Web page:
Despite his extraordinary success, commercial image-making was a double-edged sword for Blumenfeld. Having immersed himself in the Berlin art world at the end of the First World War, fraternising with the early Dadaists, befriending painter Georges Groz and creating montage artworks of his own and working as a painter in Amsterdam in the early 1930s, Blumenfeld’s first priority was to establish himself as an artist. He was a connoisseur of photography and well aware of the scepticism towards the world of commerce expressed by prevailing contemporary art practitioners such as Alfred Steiglitz, Paul Strand and Edward Weston. Blumenfeld echoed their sentiments by openly admitting he loathed being called a ‘commercial’ photographer – as was common in New York - feeling it prevented recognition of his work by the art galleries and museums he so respected.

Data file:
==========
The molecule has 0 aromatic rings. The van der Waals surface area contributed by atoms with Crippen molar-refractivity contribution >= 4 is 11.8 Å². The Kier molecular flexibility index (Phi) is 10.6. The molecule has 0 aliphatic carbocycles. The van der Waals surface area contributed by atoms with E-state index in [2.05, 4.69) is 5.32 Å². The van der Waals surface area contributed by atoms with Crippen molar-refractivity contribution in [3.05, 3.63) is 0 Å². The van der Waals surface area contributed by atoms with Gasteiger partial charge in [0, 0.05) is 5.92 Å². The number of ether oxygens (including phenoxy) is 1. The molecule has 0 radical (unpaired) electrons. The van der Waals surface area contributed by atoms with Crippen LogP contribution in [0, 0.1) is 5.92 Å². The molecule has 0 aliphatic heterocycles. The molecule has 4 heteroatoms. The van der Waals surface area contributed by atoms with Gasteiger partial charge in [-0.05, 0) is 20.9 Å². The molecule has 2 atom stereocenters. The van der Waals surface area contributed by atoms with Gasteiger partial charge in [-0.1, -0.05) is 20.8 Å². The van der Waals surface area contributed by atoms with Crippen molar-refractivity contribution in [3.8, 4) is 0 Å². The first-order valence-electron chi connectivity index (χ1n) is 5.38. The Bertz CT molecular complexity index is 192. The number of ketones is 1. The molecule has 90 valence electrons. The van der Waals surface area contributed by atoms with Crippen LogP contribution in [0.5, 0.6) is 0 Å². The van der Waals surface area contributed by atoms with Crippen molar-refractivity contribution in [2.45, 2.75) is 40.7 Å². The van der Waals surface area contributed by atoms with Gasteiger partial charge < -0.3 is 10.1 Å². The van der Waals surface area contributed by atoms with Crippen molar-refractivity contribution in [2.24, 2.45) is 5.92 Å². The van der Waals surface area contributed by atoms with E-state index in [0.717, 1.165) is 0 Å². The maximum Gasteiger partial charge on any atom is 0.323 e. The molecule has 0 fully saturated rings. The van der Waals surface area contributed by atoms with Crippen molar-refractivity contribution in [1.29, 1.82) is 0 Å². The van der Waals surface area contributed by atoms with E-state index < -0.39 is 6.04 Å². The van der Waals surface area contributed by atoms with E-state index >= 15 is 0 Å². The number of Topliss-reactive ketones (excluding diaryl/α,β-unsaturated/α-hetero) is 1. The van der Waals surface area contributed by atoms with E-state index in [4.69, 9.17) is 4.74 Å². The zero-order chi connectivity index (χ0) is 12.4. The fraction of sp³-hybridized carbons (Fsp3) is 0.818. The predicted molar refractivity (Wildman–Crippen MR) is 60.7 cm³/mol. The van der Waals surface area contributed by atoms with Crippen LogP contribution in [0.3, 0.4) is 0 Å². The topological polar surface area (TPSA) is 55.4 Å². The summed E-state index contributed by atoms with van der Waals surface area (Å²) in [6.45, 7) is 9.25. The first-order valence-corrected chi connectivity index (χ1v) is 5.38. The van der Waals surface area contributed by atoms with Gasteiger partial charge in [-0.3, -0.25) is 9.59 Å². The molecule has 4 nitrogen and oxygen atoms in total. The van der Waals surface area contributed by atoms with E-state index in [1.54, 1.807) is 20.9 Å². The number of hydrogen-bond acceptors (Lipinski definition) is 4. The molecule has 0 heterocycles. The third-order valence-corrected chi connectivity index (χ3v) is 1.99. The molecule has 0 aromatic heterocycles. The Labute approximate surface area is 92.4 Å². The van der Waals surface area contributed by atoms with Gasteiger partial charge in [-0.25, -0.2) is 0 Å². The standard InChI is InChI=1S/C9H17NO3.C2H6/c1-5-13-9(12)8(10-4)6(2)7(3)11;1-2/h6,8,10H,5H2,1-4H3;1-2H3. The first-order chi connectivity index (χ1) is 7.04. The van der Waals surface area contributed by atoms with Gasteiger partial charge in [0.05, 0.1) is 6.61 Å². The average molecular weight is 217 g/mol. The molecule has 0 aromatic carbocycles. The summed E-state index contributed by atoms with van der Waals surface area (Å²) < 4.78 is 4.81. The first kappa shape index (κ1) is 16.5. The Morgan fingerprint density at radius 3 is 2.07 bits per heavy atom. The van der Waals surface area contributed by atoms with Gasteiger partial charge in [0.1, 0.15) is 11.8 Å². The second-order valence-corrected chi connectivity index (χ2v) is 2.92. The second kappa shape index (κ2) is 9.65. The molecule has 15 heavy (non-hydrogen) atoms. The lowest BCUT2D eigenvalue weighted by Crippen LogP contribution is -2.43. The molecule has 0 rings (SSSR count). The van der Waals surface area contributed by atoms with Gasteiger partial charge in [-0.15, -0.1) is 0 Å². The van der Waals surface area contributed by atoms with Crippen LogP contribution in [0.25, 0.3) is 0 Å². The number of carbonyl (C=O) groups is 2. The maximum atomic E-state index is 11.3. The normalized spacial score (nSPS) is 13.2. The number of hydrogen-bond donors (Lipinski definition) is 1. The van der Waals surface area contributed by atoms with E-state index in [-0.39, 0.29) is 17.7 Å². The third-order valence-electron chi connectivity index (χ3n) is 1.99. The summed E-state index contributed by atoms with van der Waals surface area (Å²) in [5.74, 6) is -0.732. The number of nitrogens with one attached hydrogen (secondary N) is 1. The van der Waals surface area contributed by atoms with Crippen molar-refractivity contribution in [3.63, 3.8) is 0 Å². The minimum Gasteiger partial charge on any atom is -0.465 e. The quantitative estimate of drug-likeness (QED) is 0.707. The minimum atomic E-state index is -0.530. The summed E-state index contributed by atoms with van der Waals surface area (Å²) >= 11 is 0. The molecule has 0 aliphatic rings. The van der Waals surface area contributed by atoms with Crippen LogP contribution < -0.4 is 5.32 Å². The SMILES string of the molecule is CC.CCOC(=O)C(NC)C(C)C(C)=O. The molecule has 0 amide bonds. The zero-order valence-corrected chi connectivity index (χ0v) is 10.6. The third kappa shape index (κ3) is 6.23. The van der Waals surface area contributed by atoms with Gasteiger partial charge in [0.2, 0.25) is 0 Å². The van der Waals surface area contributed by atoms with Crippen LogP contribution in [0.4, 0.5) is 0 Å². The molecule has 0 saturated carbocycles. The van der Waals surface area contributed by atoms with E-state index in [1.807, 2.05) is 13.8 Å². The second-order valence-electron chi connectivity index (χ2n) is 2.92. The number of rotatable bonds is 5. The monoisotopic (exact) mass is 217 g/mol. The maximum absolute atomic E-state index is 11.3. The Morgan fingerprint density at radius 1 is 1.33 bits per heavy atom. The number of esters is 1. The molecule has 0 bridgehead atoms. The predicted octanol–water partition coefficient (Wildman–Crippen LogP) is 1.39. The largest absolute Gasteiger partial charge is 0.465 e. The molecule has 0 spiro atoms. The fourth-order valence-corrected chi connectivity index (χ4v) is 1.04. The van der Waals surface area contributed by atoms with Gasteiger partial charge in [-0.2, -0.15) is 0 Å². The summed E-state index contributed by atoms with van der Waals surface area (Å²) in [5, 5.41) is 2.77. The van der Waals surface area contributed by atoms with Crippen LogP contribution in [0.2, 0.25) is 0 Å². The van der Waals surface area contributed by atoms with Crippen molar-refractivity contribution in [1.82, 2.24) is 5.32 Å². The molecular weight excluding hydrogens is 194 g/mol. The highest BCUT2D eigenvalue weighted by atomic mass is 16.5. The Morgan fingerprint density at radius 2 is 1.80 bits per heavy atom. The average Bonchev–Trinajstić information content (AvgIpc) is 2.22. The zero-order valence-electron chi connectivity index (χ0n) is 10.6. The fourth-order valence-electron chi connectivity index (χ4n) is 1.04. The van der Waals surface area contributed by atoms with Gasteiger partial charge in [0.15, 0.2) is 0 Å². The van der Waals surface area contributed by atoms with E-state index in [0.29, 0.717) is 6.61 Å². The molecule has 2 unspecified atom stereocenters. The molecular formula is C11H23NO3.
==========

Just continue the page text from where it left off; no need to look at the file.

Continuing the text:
Film Experiments in Advertising: Given Blumenfeld’s antipathy towards his reputation as a commercial artist, advertising films might seem a strange addition to his archive of imagery. Started in 1958 and spanning six years until 1964, the photographer’s cinematic experiments were prompted by the rise of perhaps the greatest commercial force of the century –television. Feeling frustrated with early, rudimentary television advertisements and convinced he could better them, Blumenfeld set about making film tests to show to his biggest clients Helena Rubenstein, Elizabeth Arden, Dayton’s department store in Minneapolis and L’Oreal.